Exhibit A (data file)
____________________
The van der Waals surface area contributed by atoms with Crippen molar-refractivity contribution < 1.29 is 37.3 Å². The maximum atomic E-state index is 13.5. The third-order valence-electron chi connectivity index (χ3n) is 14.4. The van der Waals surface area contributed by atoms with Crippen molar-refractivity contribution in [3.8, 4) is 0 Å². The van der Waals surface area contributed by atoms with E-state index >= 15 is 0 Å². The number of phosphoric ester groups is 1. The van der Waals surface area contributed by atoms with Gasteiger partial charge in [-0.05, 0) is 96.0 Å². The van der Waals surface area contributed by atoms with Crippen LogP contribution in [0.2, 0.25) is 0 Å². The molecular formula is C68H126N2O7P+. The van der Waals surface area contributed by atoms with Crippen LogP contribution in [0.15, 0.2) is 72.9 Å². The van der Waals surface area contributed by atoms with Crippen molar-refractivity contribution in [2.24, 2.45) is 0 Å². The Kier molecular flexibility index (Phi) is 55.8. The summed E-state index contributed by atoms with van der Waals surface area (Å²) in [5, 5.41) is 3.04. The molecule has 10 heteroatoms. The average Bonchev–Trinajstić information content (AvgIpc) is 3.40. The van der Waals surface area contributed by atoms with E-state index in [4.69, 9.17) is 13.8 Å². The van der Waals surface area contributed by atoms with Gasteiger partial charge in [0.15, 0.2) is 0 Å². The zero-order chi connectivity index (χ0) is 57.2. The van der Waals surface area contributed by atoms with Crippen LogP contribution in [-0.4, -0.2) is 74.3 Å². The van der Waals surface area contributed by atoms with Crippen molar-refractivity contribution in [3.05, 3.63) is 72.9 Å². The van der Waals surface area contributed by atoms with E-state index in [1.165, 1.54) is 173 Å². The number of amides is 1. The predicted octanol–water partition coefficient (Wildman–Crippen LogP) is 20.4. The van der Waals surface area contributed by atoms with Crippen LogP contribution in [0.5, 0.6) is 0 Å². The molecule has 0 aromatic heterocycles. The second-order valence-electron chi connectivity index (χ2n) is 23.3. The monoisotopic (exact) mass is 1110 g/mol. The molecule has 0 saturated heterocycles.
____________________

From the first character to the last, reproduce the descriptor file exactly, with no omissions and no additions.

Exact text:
The van der Waals surface area contributed by atoms with Crippen molar-refractivity contribution < 1.29 is 37.3 Å². The maximum atomic E-state index is 13.5. The third-order valence-electron chi connectivity index (χ3n) is 14.4. The van der Waals surface area contributed by atoms with Crippen molar-refractivity contribution in [3.8, 4) is 0 Å². The van der Waals surface area contributed by atoms with E-state index >= 15 is 0 Å². The number of phosphoric ester groups is 1. The van der Waals surface area contributed by atoms with Gasteiger partial charge in [-0.05, 0) is 96.0 Å². The van der Waals surface area contributed by atoms with Crippen LogP contribution in [0.2, 0.25) is 0 Å². The molecular formula is C68H126N2O7P+. The van der Waals surface area contributed by atoms with Crippen LogP contribution in [0.15, 0.2) is 72.9 Å². The van der Waals surface area contributed by atoms with Crippen molar-refractivity contribution in [2.24, 2.45) is 0 Å². The Kier molecular flexibility index (Phi) is 55.8. The summed E-state index contributed by atoms with van der Waals surface area (Å²) in [5, 5.41) is 3.04. The molecule has 10 heteroatoms. The average Bonchev–Trinajstić information content (AvgIpc) is 3.40. The van der Waals surface area contributed by atoms with E-state index in [4.69, 9.17) is 13.8 Å². The van der Waals surface area contributed by atoms with Gasteiger partial charge in [0.15, 0.2) is 0 Å². The zero-order chi connectivity index (χ0) is 57.2. The van der Waals surface area contributed by atoms with Crippen LogP contribution in [-0.4, -0.2) is 74.3 Å². The van der Waals surface area contributed by atoms with Crippen molar-refractivity contribution in [3.05, 3.63) is 72.9 Å². The van der Waals surface area contributed by atoms with E-state index in [1.165, 1.54) is 173 Å². The number of amides is 1. The predicted octanol–water partition coefficient (Wildman–Crippen LogP) is 20.4. The van der Waals surface area contributed by atoms with Crippen LogP contribution in [0.5, 0.6) is 0 Å². The molecule has 0 aromatic heterocycles. The second-order valence-electron chi connectivity index (χ2n) is 23.3. The monoisotopic (exact) mass is 1110 g/mol. The molecule has 0 saturated heterocycles.